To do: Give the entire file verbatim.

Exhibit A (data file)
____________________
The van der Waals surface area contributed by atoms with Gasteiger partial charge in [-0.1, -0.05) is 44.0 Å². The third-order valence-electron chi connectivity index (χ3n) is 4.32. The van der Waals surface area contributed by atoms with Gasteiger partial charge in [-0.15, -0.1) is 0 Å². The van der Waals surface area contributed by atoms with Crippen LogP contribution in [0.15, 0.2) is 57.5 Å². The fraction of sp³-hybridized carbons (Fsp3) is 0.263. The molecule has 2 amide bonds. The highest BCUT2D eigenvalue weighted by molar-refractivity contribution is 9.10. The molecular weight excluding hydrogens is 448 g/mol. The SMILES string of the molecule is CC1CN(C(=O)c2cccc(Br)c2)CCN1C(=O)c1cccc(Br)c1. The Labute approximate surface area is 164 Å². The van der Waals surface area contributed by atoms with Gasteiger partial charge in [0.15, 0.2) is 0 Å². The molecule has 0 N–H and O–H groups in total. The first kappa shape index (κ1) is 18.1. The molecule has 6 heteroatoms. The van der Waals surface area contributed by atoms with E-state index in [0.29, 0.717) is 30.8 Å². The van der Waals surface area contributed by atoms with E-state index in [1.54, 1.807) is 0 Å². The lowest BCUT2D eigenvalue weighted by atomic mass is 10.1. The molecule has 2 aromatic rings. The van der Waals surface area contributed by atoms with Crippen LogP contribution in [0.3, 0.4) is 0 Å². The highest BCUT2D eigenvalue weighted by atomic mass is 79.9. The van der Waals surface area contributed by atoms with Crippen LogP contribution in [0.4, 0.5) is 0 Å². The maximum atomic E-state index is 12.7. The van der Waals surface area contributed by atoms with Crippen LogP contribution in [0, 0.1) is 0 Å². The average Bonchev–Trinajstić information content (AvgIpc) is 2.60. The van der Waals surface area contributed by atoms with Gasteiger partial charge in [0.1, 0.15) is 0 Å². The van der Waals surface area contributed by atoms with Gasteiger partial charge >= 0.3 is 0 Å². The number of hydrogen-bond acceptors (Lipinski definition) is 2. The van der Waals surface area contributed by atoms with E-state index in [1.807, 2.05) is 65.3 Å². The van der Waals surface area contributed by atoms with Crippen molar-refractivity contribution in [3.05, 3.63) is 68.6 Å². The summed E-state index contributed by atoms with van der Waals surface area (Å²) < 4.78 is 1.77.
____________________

The van der Waals surface area contributed by atoms with Gasteiger partial charge in [-0.1, -0.05) is 44.0 Å². The third-order valence-electron chi connectivity index (χ3n) is 4.32. The van der Waals surface area contributed by atoms with Gasteiger partial charge in [-0.15, -0.1) is 0 Å². The van der Waals surface area contributed by atoms with Crippen LogP contribution in [0.15, 0.2) is 57.5 Å². The fraction of sp³-hybridized carbons (Fsp3) is 0.263. The molecule has 2 amide bonds. The highest BCUT2D eigenvalue weighted by molar-refractivity contribution is 9.10. The molecular weight excluding hydrogens is 448 g/mol. The SMILES string of the molecule is CC1CN(C(=O)c2cccc(Br)c2)CCN1C(=O)c1cccc(Br)c1. The Labute approximate surface area is 164 Å². The van der Waals surface area contributed by atoms with Gasteiger partial charge in [0.15, 0.2) is 0 Å². The molecule has 0 N–H and O–H groups in total. The first kappa shape index (κ1) is 18.1. The molecule has 6 heteroatoms. The van der Waals surface area contributed by atoms with E-state index in [0.29, 0.717) is 30.8 Å². The van der Waals surface area contributed by atoms with E-state index in [1.54, 1.807) is 0 Å². The lowest BCUT2D eigenvalue weighted by atomic mass is 10.1. The molecule has 2 aromatic rings. The van der Waals surface area contributed by atoms with Crippen LogP contribution in [0.3, 0.4) is 0 Å². The highest BCUT2D eigenvalue weighted by atomic mass is 79.9. The van der Waals surface area contributed by atoms with Crippen LogP contribution in [0.4, 0.5) is 0 Å². The maximum atomic E-state index is 12.7. The van der Waals surface area contributed by atoms with Crippen LogP contribution in [0, 0.1) is 0 Å². The average Bonchev–Trinajstić information content (AvgIpc) is 2.60. The van der Waals surface area contributed by atoms with Gasteiger partial charge in [0.1, 0.15) is 0 Å². The van der Waals surface area contributed by atoms with Gasteiger partial charge >= 0.3 is 0 Å². The number of hydrogen-bond acceptors (Lipinski definition) is 2. The van der Waals surface area contributed by atoms with E-state index in [1.807, 2.05) is 65.3 Å². The van der Waals surface area contributed by atoms with Crippen molar-refractivity contribution in [3.05, 3.63) is 68.6 Å². The summed E-state index contributed by atoms with van der Waals surface area (Å²) < 4.78 is 1.77.